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Nth Ascension - Stranger than Fiction

Nth Ascension
Stranger than Fiction
by Jack Harding at 25 June 2019, 3:26 PM

For a genre that concerns itself so much with forward motion that it is named after it, Progressive Rock sure has a lot of cliches. Now whilst I would argue, as a Prog obsessive myself, that these cliches are only present in bad Prog bands. For example, NTH ASCENSION. The cliches are adhered to, as if they were being ticked off one by one. Long songs for no real reason? Check. Pretentious sound-scaping? Check. Not a single memorable melody? Check. Great musicianship cannot mask an utter absence of ideas, and stretching out each moment relentlessly only adds salt to the wounds inflicted. This album would be just bearable at a typical length of 40 minutes. At 1 hour and 15 minutes of unimaginative mediocrity, this is an exercise in torture. The boredom caused is quite simply excruciating.

The album opens somewhat promisingly with the aptly, and incredibly imaginatively, named “The Opening”.  It is a welcoming and intriguing welcome to this sonic soundscape the band have attempted to create. With other worldly and trippy atmospherics, you are prepared for a kaleidoscopic expedition. An expedition that never arrives, but is constantly dangled before you for what seems like an age. The same idea is repeated for three minutes before simply layering on a part, and then continuing with the agonizing repetition. Any goodwill created by the initially positive impressions is ground to a fine dust by the sheer lack of movement.

I want to find some positives with this record. I hate bad music, and I actively want everything to be great, but the struggle here is herculean. Tracks “True Identity” and “Fire In The Sky” attempt to mimic DREAM THEATER with minimal success (clean guitars remind of the intro to “Pull Me Under”), but when a rare interesting idea is stumbled upon, it is repeated until you hate it. Credit where credit is due however, the keyboard player, DARREL TREECE-BIRCH is clearly very talented, although he is rarely given space to shine, other than with aimless ambient sections. The keyboard solo in “The Gathering (Canaan Part 7)” is a really pleasant surprise, but is quickly swept under the rug for a poor impression of DAVID GILMOUR on guitar.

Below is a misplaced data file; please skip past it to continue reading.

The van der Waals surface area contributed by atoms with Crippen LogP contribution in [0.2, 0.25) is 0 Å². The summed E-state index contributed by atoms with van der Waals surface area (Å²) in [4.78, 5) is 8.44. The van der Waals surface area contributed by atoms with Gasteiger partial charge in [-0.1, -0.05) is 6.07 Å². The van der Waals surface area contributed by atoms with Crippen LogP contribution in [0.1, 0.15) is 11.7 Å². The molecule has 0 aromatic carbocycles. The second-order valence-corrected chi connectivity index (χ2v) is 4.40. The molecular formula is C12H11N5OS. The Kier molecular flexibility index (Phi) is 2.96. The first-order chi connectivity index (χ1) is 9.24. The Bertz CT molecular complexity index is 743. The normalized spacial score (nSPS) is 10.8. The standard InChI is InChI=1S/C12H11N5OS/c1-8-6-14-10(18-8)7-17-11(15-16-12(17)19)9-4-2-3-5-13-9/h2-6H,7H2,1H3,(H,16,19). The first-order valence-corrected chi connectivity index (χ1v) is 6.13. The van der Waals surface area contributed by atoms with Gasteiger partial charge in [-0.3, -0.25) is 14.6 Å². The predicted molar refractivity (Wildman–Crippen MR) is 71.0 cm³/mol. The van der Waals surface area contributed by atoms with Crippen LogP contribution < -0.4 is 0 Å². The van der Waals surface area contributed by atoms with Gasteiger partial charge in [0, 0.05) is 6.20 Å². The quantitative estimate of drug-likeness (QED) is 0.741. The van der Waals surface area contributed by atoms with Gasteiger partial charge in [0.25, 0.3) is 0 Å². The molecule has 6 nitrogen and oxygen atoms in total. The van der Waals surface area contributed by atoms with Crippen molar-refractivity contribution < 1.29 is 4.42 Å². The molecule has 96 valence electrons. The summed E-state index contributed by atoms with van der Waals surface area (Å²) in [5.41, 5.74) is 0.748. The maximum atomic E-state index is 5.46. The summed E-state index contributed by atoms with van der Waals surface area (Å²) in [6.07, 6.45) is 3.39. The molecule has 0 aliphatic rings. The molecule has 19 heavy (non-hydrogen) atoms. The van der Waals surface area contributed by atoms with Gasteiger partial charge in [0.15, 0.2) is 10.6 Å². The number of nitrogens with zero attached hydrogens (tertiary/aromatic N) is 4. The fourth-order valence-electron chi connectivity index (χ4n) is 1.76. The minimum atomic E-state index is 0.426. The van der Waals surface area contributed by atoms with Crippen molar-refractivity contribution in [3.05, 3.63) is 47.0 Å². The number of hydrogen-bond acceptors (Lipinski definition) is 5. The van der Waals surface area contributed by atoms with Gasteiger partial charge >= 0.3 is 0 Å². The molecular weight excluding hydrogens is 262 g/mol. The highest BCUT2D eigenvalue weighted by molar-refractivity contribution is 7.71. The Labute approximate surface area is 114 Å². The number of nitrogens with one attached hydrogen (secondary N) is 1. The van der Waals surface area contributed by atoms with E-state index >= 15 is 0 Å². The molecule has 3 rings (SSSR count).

In 1 hour and 15 minutes of music, I am genuinely struggling to find even 10 minutes worth of material that genuinely excites me. The level of dragging things out on this record is quite simply ridiculous. In the longest track, album closer “Sound To Light” only 5 minutes of the 18 minute run time are actually worth anything. I adore long songs when the length is appropriate. Long songs need movement, dynamic change and development of ideas. You cannot just stretch a 4 minute song out to 15 minutes, with things remaining fine, which is all this band are doing here. This is length for the sake of length. Writing 20 minute songs does not make you RUSH. RUSH knew when a song should be a 20 minute epic and when it should be a 3 minute rock song. This album is a perfect example of a group of people completely misunderstanding why Progressive Music is good, only to create music based on these falsities. Avoid this pretentious slog with all your might.

Songwriting: 4
Originality: 4
Memorability: 4
Production: 7

2 Star Rating

Tracklist:
1. The Opening
2. True Identity
3. Fire In The Sky
4. Reconciled
5. The Gathering (Canaan Part 7)
6. Journey’s End (Canaan Part 8)
7. Lament (Canaan Part 9)
8. Sound To Light
Lineup:
Alan Taylor - Vocals
Darrel Treece-Birch - Keyboards
Craig Walker - Drums And Percussion
Gav Walker - Bass Guitar
Martin Walker - Guitars
Record Label: Metatronic Records
     


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Edited 16 October 2019
 

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